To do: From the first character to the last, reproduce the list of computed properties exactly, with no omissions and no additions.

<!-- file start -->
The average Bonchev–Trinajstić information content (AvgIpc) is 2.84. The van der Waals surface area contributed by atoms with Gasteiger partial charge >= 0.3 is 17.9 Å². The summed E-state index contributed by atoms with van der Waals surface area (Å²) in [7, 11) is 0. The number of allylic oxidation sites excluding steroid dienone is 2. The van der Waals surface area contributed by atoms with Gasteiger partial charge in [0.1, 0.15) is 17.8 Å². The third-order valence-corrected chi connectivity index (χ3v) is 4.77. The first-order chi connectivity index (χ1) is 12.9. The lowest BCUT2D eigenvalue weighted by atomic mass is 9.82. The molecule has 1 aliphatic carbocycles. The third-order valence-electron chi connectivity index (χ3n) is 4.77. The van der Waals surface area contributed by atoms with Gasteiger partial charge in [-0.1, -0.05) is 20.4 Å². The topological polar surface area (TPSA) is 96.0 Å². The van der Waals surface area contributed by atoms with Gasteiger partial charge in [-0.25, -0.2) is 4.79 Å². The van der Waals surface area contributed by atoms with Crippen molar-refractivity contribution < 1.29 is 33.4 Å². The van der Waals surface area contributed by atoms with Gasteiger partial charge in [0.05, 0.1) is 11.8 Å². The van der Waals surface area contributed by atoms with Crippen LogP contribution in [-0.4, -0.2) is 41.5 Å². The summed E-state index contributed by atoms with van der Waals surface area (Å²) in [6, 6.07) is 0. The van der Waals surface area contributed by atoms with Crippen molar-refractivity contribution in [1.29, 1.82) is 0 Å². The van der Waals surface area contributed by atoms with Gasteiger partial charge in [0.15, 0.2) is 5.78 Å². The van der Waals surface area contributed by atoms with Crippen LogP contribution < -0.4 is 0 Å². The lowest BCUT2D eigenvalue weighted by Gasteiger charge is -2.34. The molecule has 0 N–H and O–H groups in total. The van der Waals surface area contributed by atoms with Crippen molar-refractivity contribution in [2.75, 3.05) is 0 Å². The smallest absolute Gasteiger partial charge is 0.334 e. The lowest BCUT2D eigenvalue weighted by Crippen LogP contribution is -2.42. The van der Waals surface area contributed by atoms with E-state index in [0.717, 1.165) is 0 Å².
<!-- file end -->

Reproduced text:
The average Bonchev–Trinajstić information content (AvgIpc) is 2.84. The van der Waals surface area contributed by atoms with Gasteiger partial charge >= 0.3 is 17.9 Å². The summed E-state index contributed by atoms with van der Waals surface area (Å²) in [7, 11) is 0. The number of allylic oxidation sites excluding steroid dienone is 2. The van der Waals surface area contributed by atoms with Gasteiger partial charge in [0.1, 0.15) is 17.8 Å². The third-order valence-corrected chi connectivity index (χ3v) is 4.77. The first-order chi connectivity index (χ1) is 12.9. The lowest BCUT2D eigenvalue weighted by atomic mass is 9.82. The molecule has 1 aliphatic carbocycles. The third-order valence-electron chi connectivity index (χ3n) is 4.77. The van der Waals surface area contributed by atoms with Gasteiger partial charge in [-0.1, -0.05) is 20.4 Å². The topological polar surface area (TPSA) is 96.0 Å². The van der Waals surface area contributed by atoms with Gasteiger partial charge in [-0.25, -0.2) is 4.79 Å². The van der Waals surface area contributed by atoms with Crippen molar-refractivity contribution < 1.29 is 33.4 Å². The van der Waals surface area contributed by atoms with Gasteiger partial charge in [0.05, 0.1) is 11.8 Å². The van der Waals surface area contributed by atoms with Crippen LogP contribution in [-0.4, -0.2) is 41.5 Å². The summed E-state index contributed by atoms with van der Waals surface area (Å²) in [6, 6.07) is 0. The van der Waals surface area contributed by atoms with Crippen molar-refractivity contribution in [1.29, 1.82) is 0 Å². The van der Waals surface area contributed by atoms with Gasteiger partial charge in [0.15, 0.2) is 5.78 Å². The van der Waals surface area contributed by atoms with Crippen LogP contribution < -0.4 is 0 Å². The lowest BCUT2D eigenvalue weighted by Gasteiger charge is -2.34. The molecule has 0 N–H and O–H groups in total. The van der Waals surface area contributed by atoms with Crippen molar-refractivity contribution in [2.75, 3.05) is 0 Å². The smallest absolute Gasteiger partial charge is 0.334 e. The lowest BCUT2D eigenvalue weighted by Crippen LogP contribution is -2.42. The van der Waals surface area contributed by atoms with E-state index in [0.717, 1.165) is 0 Å².